We'll post updates and include a detailed analysis in the newsletter after the form has arrived.

Stay tuned. Subscribe now and get in on the fun.

John's 228 Acres on Google Maps

This is the approximate location of John Trautvetter's 228 acres as shown on Google Maps.

View John Trautvetter's 228 acres in a larger map

Subscribe to Casefile Clues now and see what his land records had to say about him and his family. Bethany Cemetery--where John and his wife (and his mother) and numerous other family are buried, is just a half mile or so to the east.

Issue 5 Wrapping Up--John obtains property

Issue 5 discusses how J M. Trautvetter obtained the property he owned at his death. The analysis is straightfoward, there's not any metes and bounds descriptions in this article. The property acquisitions take place over a nearly fifty year period (1866-1914)  in just one quarter section. This is not just an article for German or Illinois research as there's analysis and discussion that's applicable to other areas as well.

We'll see how chronologies are always important and why the dates of recording are not to be ignored.

Seeing again that deed records are not boring!

Subscribe now (before the issue goes out) and I'll start your subscription with issue 5. You can request issue 4 too, if you'd like at no charge. That's the one where John's property is "disposed" of after his death.

Get in on the discovery!

Saturday, September 25, 2010

John Michael Trautvetter's Farm in 1874

This is an image of section 31 of Walker Township, Hancock County, Illinois, which shows the J. M. Trautvetter farm as of 1874. As we'll see in V2I5 of Casefile Clues, John still had 40 acres yet to purchase and that one transaction only required two deeds to complete. I'm wrapping up issue 5 of Casefile Clues--realizing I don't have a plat map that reflects the final purchase, but genealogy research is always about loose ends.

The map confirmed what we inferred from a few convoluted documents which are discussed in V2I5 of Casefile Clues.

Subscribe now and get in on the discovery. John's property acquisition is interesting and there are still some unanswered questions. Who said land records were boring?

Need to Renew?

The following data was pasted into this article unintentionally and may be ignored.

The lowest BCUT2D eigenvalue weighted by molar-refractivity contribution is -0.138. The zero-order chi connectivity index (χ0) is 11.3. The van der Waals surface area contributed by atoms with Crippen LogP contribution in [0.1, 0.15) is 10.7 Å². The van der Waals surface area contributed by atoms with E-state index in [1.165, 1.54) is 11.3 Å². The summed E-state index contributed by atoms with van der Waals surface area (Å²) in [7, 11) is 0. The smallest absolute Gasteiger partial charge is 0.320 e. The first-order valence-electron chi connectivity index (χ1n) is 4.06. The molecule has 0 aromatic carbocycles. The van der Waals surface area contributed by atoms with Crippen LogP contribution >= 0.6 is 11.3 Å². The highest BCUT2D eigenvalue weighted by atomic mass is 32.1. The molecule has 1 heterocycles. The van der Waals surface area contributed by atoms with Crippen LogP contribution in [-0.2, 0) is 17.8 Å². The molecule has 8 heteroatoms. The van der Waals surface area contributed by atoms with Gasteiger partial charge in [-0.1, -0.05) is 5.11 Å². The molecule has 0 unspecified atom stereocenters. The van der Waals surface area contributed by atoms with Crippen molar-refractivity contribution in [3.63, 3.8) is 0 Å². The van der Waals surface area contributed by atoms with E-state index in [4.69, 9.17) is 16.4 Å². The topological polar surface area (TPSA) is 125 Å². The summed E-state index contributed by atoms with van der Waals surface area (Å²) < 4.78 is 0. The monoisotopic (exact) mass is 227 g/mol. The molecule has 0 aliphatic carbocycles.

Current subscribers have a renewal link in the cover email with every issue. We encourage subscribers to use that link to renewal as it makes processing renewals easier. That's why there's not a renewal link on the site.

If you need to know when your subscription expires, email me at and I'll let you know.

And if you aren't a subscriber, you can get on the list via this link.

Thursday, September 23, 2010

SS-5 Form

This is the SS-5 Form for my wife's grandmother Anna Margaret Lake.
I'm thinking about ordering another one and blogging about it and then using it for an upcoming issue of Casefile Clues. Anyone interested in that idea?
Either respond here or respond on the Fan Page on Facebook. I haven't decided whose card I'll request, but I have a few people in mind. I've written about this one before and have had it for years and would prefer to use a new one.

Issue 4 is out...

Issue 4 has been sent. If you did not receive or have missing issues, please let me know at mjnrootdig@gmail.comor

Information on back issues is here

Wednesday, September 22, 2010

Buying Issues from Year 2

Topics from Year 2 have included thus far:
  • Issue 1--Problem-Solving
  • Issue 2--An 1907 Insanity Case
  • Issue 3--A 1921 Chicago area divorce
  • Issue 4--Disposition of John's Property--death of ancestor was in Illinois in 1917.
Purchase options for Year 2:
Information on purchase options and topics for year 1 can be viewed here on our site

There Hand and Seal

This is just a snippet of a scan of an 1863 deed that is recorded in the Hancock County, Illinois Recorder's Office. Readers who remember their English will realize there is an error in the image.